In reaching out to remote co-workers for this article, I learned this story from Sammy and Skyler (not their real names). They are married, sit back-to-back in a shared home office, and have established many important routines and rules. They sit down to their desks around 8 a.m. The last one in brings the coffee. Then they spend a few minutes coordinating their schedules: who has which calls or meetings, when, who is on a tight deadline, etc., so they can decide which one of them will attend to their dog. In video meetings, other participants only rarely see the back of Sammy’s head when meeting with Skyler, or vice versa, because by sitting back-to-back they block each other from the camera. But if their meetings overlap, one of them moves to another room in the house. They keep their office clean by taking away any coffee cups and dishes as part of their scheduled breaks. Skyler likes listening to podcasts or music while working. Sammy needs quiet, so Skyler uses noise-cancelling headphones.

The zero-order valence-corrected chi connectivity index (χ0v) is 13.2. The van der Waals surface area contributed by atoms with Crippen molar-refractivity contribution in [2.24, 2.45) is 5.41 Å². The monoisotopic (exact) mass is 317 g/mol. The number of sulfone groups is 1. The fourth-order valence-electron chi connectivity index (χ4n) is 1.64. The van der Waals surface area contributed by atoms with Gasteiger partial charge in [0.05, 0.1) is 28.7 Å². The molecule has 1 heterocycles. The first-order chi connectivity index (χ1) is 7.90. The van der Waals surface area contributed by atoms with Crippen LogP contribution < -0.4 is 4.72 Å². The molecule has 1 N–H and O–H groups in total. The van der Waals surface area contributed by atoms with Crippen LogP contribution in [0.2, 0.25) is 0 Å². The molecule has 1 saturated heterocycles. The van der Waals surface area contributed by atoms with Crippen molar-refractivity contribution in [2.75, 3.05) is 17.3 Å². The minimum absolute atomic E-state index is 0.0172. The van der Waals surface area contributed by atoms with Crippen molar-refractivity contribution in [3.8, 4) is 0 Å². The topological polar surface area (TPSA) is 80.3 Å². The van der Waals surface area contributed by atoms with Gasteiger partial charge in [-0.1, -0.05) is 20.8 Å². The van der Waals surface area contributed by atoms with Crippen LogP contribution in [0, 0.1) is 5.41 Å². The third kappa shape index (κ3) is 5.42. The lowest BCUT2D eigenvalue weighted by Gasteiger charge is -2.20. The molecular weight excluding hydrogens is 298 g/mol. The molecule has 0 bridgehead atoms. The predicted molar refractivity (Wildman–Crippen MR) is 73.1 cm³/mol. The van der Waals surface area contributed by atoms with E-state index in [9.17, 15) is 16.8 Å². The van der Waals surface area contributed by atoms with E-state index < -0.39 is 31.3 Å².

These rules and routines, together with mutual respect for each other, their workspace, and their home, are all at the core of Sammy and Skyler’s work-from-home success.
Another co-worker shared a beautiful gem of advice. He and his wife both work from home and have two children, ages 6 and 4. Productivity decreases, um, abruptly when the 4-year-old wants to play with the 6-year-old’s dolls, since the 6-year-old is protective of “my girls.” Children need to be educated in many ways beyond school. Their personal space needs to be respected, as does their schedules and routines—just like yours. If you’re looking for a fun, free way to occupy the children in your house—or other grown-ups—there are plenty of resources on the internet. Include the terms “creative commons” or “open source” in your internet searches for puzzles, mazes, coloring books, etc., to find free, shared content for all ages. A new app for a child can be the difference that helps Mommy and Daddy get through that conference call with the boss. And make sure to keep those phones and tablets charged!